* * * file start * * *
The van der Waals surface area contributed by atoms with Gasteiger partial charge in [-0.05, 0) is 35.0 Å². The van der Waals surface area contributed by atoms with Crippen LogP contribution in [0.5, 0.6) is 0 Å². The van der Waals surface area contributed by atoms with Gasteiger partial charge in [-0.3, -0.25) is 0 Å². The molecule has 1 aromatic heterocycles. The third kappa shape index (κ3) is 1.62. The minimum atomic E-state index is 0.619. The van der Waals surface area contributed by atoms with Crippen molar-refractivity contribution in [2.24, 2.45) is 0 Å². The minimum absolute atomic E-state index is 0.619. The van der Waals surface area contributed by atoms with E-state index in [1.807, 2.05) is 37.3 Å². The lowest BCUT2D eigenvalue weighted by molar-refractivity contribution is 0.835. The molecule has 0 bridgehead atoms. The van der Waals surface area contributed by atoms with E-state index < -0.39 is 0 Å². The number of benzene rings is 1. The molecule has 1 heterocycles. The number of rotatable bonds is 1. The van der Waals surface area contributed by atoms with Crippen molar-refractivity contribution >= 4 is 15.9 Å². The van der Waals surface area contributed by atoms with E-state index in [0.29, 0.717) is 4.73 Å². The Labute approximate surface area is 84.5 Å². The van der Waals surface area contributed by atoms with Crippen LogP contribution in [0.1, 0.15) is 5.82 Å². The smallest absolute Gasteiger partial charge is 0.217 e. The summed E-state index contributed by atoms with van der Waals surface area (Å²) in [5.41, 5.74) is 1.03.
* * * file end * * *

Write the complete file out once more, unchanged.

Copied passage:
The van der Waals surface area contributed by atoms with Gasteiger partial charge in [-0.05, 0) is 35.0 Å². The van der Waals surface area contributed by atoms with Crippen LogP contribution in [0.5, 0.6) is 0 Å². The van der Waals surface area contributed by atoms with Gasteiger partial charge in [-0.3, -0.25) is 0 Å². The molecule has 1 aromatic heterocycles. The third kappa shape index (κ3) is 1.62. The minimum atomic E-state index is 0.619. The van der Waals surface area contributed by atoms with Crippen molar-refractivity contribution in [2.24, 2.45) is 0 Å². The minimum absolute atomic E-state index is 0.619. The van der Waals surface area contributed by atoms with E-state index in [1.807, 2.05) is 37.3 Å². The lowest BCUT2D eigenvalue weighted by molar-refractivity contribution is 0.835. The molecule has 0 bridgehead atoms. The van der Waals surface area contributed by atoms with E-state index < -0.39 is 0 Å². The number of benzene rings is 1. The molecule has 1 heterocycles. The number of rotatable bonds is 1. The van der Waals surface area contributed by atoms with Crippen molar-refractivity contribution >= 4 is 15.9 Å². The van der Waals surface area contributed by atoms with E-state index in [0.29, 0.717) is 4.73 Å². The Labute approximate surface area is 84.5 Å². The van der Waals surface area contributed by atoms with Crippen LogP contribution in [0.1, 0.15) is 5.82 Å². The smallest absolute Gasteiger partial charge is 0.217 e. The summed E-state index contributed by atoms with van der Waals surface area (Å²) in [5.41, 5.74) is 1.03.